Jilamara Arts & Crafts Association was established in 1989, at first as an adult education center focused on fabric printing and under the guidance of textile artist, James Bennett. As well as quickly gaining a reputation for fabric, the center soon became widely recognised for distinctive paintings and carved works. Key figures in this shift were the ‘two old ladies’ of Jilamara, Kitty Kantilla (C.1928-2003) and Freda Warlapinni (C.1928-2003) who were predominately producing works on paper and linen, and also artists, such as Paddy Freddy Puruntatameri (c.1925-2000), who were eager to see the tradition of carving continued through the art centre. These older, established figures of Tiwi Art created a rigorous framework at the center and many of the second-generation artists who continue to practice at Jilamara today established themselves during this period, under their informal guidance.

A number of early projects undertaken by Jilamara artists also helped to establish the center's reputation. These included the landmark Tiwi exhibition ‘Our Designs on Bark’, held at the National Gallery of Victoria (NGV), Melbourne, in 1991. Since then artists have participated in numerous high profile exhibitions within Australia and Internationally, including Germany, Holland and the UK. More recently, the inclusion of Jilamara’s artists in major exhibitions such as ‘Perspecta’ at AGNSW, ‘Primavera’ at the Museum of Contemporary Art, Sydney, The X-strata Coal Award at the Queensland Art Gallery and the National Aboriginal and Torres Strait Islander Art Award, has helped to ensure the critical reputation of Tiwi Art is maintained well into a second generation.

In 2007 the ‘First Old Lady’ of Jilamara, Kitty Kantilla, was honored with a major retrospective, curated by Judith Ryan and accompanied by an extensive monograph, held at the NGV and the Art Gallery of New South Wales, Sydney.

According to Tiwi belief, the Islands were created by an old blind woman, Mudungkala, who emerged from the ground and moved through the area with her three children, creating the familiar features of the land as she went. The land mass itself was created so her children would have a place to live and food to eat. After this time of Parlingarri (creation), Tiwi lived across the islands in family groups, affiliated with separate areas of country along patrilineal lines. The word Tiwi means simply ‘We the people’ and has been used to describe the group since contact.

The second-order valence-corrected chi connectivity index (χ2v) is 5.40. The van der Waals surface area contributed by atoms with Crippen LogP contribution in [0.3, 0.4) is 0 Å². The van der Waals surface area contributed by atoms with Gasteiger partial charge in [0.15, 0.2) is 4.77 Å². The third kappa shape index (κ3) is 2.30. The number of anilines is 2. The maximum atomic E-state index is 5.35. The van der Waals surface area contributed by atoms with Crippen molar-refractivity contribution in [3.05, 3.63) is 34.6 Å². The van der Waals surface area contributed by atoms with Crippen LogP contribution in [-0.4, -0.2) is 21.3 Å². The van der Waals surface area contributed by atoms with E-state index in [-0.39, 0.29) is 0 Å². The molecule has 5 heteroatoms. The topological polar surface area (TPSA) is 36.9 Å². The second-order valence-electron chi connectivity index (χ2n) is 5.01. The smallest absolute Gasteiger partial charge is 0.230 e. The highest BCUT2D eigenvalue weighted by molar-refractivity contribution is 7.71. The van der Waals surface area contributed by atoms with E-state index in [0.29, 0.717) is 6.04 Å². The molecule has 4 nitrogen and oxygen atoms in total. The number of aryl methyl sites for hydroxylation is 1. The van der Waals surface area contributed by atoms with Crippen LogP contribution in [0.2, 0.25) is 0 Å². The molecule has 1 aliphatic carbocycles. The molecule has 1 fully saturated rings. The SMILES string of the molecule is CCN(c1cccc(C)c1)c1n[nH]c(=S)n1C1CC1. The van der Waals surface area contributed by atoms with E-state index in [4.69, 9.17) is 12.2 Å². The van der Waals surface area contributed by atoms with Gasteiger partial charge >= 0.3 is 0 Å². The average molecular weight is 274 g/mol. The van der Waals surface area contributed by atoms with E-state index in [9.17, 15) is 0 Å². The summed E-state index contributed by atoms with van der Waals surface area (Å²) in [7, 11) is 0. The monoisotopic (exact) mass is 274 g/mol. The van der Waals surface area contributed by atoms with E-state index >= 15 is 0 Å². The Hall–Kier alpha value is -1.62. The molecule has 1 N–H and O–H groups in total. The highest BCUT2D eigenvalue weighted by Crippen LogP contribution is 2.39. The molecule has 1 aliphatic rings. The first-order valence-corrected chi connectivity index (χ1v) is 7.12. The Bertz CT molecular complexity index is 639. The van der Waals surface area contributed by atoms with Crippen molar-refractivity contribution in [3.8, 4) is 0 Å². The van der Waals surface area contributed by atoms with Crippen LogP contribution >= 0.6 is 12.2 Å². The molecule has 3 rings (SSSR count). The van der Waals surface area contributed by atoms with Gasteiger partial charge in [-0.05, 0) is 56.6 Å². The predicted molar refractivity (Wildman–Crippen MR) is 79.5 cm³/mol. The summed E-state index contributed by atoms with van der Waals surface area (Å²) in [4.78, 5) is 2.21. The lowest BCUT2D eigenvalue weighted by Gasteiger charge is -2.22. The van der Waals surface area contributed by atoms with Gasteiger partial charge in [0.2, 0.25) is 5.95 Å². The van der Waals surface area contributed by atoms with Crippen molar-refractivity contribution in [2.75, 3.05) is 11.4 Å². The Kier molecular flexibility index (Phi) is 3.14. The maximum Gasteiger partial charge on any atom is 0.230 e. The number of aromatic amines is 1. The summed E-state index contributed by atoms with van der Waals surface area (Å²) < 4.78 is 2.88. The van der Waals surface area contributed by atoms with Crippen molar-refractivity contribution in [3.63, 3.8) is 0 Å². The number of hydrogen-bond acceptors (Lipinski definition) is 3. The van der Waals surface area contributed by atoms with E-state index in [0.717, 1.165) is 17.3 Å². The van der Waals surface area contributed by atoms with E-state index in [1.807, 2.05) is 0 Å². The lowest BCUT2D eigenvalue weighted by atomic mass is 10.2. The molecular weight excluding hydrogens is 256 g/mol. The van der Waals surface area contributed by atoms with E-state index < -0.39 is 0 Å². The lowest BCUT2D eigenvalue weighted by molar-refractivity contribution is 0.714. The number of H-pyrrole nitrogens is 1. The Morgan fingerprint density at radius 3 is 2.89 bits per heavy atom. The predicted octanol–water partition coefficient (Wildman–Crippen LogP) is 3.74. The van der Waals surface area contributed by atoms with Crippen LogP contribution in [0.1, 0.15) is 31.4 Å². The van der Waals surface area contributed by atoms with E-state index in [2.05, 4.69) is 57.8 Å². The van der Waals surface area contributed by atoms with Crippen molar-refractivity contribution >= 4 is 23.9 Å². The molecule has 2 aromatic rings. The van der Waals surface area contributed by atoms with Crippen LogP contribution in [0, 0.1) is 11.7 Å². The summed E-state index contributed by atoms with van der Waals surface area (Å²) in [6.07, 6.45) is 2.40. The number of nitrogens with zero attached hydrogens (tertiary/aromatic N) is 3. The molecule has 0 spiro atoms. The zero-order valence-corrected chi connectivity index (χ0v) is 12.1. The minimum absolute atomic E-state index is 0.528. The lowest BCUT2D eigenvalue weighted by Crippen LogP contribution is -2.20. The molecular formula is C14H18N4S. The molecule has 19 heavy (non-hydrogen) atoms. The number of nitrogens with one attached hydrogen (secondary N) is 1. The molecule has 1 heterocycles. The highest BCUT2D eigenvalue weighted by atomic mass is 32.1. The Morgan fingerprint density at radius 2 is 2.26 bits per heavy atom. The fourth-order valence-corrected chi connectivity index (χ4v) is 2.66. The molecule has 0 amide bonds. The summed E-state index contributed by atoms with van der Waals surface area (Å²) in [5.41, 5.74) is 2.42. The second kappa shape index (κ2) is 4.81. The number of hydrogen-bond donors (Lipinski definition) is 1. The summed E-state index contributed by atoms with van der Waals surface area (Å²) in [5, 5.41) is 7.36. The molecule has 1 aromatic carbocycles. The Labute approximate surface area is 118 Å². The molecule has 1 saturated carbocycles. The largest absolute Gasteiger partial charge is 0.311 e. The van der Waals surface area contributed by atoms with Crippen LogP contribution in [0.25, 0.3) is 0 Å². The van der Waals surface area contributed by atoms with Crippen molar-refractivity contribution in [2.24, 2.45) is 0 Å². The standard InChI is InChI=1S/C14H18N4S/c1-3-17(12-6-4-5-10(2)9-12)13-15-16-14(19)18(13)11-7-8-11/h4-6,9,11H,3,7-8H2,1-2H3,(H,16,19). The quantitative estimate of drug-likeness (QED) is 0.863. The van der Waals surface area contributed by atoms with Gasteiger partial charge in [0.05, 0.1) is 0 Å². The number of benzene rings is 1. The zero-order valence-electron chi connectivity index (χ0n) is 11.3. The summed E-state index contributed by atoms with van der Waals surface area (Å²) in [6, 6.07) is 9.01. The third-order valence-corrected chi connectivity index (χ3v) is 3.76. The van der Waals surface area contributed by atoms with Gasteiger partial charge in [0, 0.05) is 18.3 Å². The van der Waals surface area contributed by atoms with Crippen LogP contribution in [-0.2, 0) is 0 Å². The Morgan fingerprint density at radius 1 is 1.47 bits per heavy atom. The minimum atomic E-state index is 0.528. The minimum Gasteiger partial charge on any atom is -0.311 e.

Milikapiti community, first known as Snake Bay, was established in 1941 as a permanent aboriginal settlement by the Native Affairs Branch of the Northern Territory Administration. Early visitors to the area of note included the photographer Baldwin Spencer, who documented continuing aspects of traditional life, the Anthropologist Charles Mountford and Australian artist Russell Drysdale. During visits in 1954, Mountford collected a large number of Tiwi paintings on bark which are now held in the Museum of South Australia. These works, commissioned by Mountford, are probably the first instance of Tiwi artists making art for a western audience. The resulting collection contains important works by key ‘Old Tiwi’ artists such as Deaf Tommy Mungatopi and together can be seen as a precursor to the current artistic practice at Jilamara.

In 1958, Tony Tuckson, then assistant director of the Art Gallery of New South Wales, along with the collector/donor Dr. Stuart Scougall, offered a further commission to artists at Snake Bay; this time a major group of Pukamani funerary poles. These were (at the time, controversially) included in the AGNSW general collection and have been on permanent display in Sydney ever since. Through their distinct separation from an ethnographic context, this collection of traditional carvings helped to establish a wider understanding of indigenous Australian practice as a contemporary, continuing art form.